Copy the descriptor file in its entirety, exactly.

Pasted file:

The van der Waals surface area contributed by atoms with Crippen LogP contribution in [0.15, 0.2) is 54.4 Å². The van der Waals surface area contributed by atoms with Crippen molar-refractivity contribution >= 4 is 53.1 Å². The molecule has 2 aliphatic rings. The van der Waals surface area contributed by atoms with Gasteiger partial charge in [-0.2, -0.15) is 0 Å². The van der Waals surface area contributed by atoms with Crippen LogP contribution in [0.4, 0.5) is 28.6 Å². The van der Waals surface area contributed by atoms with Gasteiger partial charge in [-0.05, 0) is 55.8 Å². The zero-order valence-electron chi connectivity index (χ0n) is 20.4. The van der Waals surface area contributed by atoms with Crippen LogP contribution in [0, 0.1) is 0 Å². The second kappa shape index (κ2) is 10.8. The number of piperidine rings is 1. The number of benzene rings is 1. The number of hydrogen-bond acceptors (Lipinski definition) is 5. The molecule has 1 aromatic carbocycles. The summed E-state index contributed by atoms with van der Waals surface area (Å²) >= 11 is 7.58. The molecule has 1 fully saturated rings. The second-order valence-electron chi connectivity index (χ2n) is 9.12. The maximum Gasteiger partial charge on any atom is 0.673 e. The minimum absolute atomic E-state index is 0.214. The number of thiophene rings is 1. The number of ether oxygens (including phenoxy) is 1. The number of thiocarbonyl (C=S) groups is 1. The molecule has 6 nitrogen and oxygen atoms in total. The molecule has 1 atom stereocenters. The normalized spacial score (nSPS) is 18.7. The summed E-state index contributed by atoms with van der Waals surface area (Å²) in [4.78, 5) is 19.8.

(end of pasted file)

The van der Waals surface area contributed by atoms with Crippen LogP contribution in [0.15, 0.2) is 54.4 Å². The van der Waals surface area contributed by atoms with Crippen molar-refractivity contribution >= 4 is 53.1 Å². The molecule has 2 aliphatic rings. The van der Waals surface area contributed by atoms with Gasteiger partial charge in [-0.2, -0.15) is 0 Å². The van der Waals surface area contributed by atoms with Crippen LogP contribution in [0.4, 0.5) is 28.6 Å². The van der Waals surface area contributed by atoms with Gasteiger partial charge in [-0.05, 0) is 55.8 Å². The zero-order valence-electron chi connectivity index (χ0n) is 20.4. The van der Waals surface area contributed by atoms with Crippen LogP contribution in [0, 0.1) is 0 Å². The second kappa shape index (κ2) is 10.8. The number of piperidine rings is 1. The number of benzene rings is 1. The number of hydrogen-bond acceptors (Lipinski definition) is 5. The molecule has 1 aromatic carbocycles. The summed E-state index contributed by atoms with van der Waals surface area (Å²) >= 11 is 7.58. The molecule has 1 fully saturated rings. The second-order valence-electron chi connectivity index (χ2n) is 9.12. The maximum Gasteiger partial charge on any atom is 0.673 e. The minimum absolute atomic E-state index is 0.214. The number of thiophene rings is 1. The number of ether oxygens (including phenoxy) is 1. The number of thiocarbonyl (C=S) groups is 1. The molecule has 6 nitrogen and oxygen atoms in total. The molecule has 1 atom stereocenters. The normalized spacial score (nSPS) is 18.7. The summed E-state index contributed by atoms with van der Waals surface area (Å²) in [4.78, 5) is 19.8.